Trees are hardy plants, and their roots fight back against man-made limits around them. In the urban and suburban landscape, tree roots often are forced to grow between buildings or under driveways and walkways. As roots grow, they will break walls, pipes and patios, causing damage to properties.
Plan Before Planting
“Before you plant a new tree in your yard, you need to understand how a tree could damage your property and take appropriate measures to prevent that damage,” advises Tchukki Andersen, Board Certified Master Arborist and staff arborist with the Tree Care Industry Association.
Woody tree roots thicken as they grow, gradually pushing shallow roots toward the surface. Since soil near the surface is best suited for root growth, most tree roots are just below the surface - putting them in conflict with man-made obstacles. Where the soil is covered by a solid driveway or patio, upward growing roots don’t experience the normal signals (increased light and air) that they are reaching the surface. As a result, they often grow against the underside of pavement and become intrusive.
Some homeowners, masons and landscapers deal with intrusive roots by grinding down or removing them. This can be expensive and is very harmful to the tree. Wounding a tree’s roots creates points of entry for pathogens, leaving a tree vulnerable to disease. Cutting major roots also reduces a tree’s ability to take up nutrients and water, leaving it more susceptible to drought. Keep these cautions in mind when cutting problem tree roots:
• the farther the cut from the trunk, the less threat to the tree’s health, and the less danger of creating a hazard
• try not to cut roots greater than two inches in diameter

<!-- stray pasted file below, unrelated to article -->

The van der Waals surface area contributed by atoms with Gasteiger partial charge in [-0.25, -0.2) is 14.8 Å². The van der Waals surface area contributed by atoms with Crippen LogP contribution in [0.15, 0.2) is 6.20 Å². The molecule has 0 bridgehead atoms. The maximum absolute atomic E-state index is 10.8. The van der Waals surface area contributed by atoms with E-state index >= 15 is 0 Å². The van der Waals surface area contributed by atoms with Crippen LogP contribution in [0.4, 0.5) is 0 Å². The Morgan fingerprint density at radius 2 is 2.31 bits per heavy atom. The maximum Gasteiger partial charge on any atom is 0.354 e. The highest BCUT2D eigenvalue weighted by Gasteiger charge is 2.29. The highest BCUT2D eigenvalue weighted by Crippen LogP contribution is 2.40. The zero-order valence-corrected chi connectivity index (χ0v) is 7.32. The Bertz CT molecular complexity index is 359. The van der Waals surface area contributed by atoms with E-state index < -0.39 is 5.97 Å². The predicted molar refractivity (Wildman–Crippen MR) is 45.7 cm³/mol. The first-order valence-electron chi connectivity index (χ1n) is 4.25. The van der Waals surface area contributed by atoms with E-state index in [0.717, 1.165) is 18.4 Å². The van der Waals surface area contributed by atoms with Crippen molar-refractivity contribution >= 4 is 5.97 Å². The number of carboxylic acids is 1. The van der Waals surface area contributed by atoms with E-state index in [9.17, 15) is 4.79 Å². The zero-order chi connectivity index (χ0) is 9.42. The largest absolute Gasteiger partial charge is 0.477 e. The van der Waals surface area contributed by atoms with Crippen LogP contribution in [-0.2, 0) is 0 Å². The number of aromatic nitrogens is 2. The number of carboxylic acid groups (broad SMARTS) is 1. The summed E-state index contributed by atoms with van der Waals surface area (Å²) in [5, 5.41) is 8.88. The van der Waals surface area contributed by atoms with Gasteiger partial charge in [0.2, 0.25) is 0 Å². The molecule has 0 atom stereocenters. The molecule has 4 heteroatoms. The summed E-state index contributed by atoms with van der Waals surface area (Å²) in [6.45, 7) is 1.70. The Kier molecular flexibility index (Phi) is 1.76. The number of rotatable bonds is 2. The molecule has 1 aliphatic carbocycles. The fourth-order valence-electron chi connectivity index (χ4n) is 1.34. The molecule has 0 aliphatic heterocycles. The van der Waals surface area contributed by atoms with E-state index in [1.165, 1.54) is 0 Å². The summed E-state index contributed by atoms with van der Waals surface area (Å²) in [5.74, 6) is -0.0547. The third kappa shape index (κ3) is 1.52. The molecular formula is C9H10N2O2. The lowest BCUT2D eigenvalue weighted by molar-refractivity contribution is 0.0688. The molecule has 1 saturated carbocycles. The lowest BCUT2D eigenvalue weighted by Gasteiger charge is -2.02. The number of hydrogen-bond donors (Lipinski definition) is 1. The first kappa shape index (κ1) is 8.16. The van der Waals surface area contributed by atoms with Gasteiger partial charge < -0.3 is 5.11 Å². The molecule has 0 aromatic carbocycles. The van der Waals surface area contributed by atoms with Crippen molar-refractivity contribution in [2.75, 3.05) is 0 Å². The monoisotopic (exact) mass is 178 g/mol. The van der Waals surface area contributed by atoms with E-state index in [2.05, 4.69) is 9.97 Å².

• prune roots back to a side or sinker root (growing downward) when possible
Roots recover better from being severed when:
• cut cleanly with a saw instead of breaking them with a backhoe
• mulch and water well after root pruning
• consult a qualified arborist when cutting within a distance equal to five times the trunk diameter to the trunk
Some better root management options include:
• installing physical root guides and barriers that redirect tree roots down and away from hardscapes with minimal impact on the tree
• curve new hardscape features–such as a driveway or patio–around the tree roots
suspend hardscape features on small pilings to bridge over roots
Right Tree for Your Site
Andersen advises selecting trees for your landscape that will cause less damage, matching species with site conditions and–most importantly–not planting large shade trees within 12 feet of hardscapes (sidewalks, driveways). Anything that can be done to reduce the damage caused by tree roots will also benefit the trees.
In areas within five to seven feet of a paved area or structure, plant trees that grow to a mature height of less than 30 feet. In areas within seven to 10 feet of a paved area or structure, plant trees that grow to a mature height of less than 50 feet.
Before planting check for overhead utility lines and leave adequate space for that tree to mature.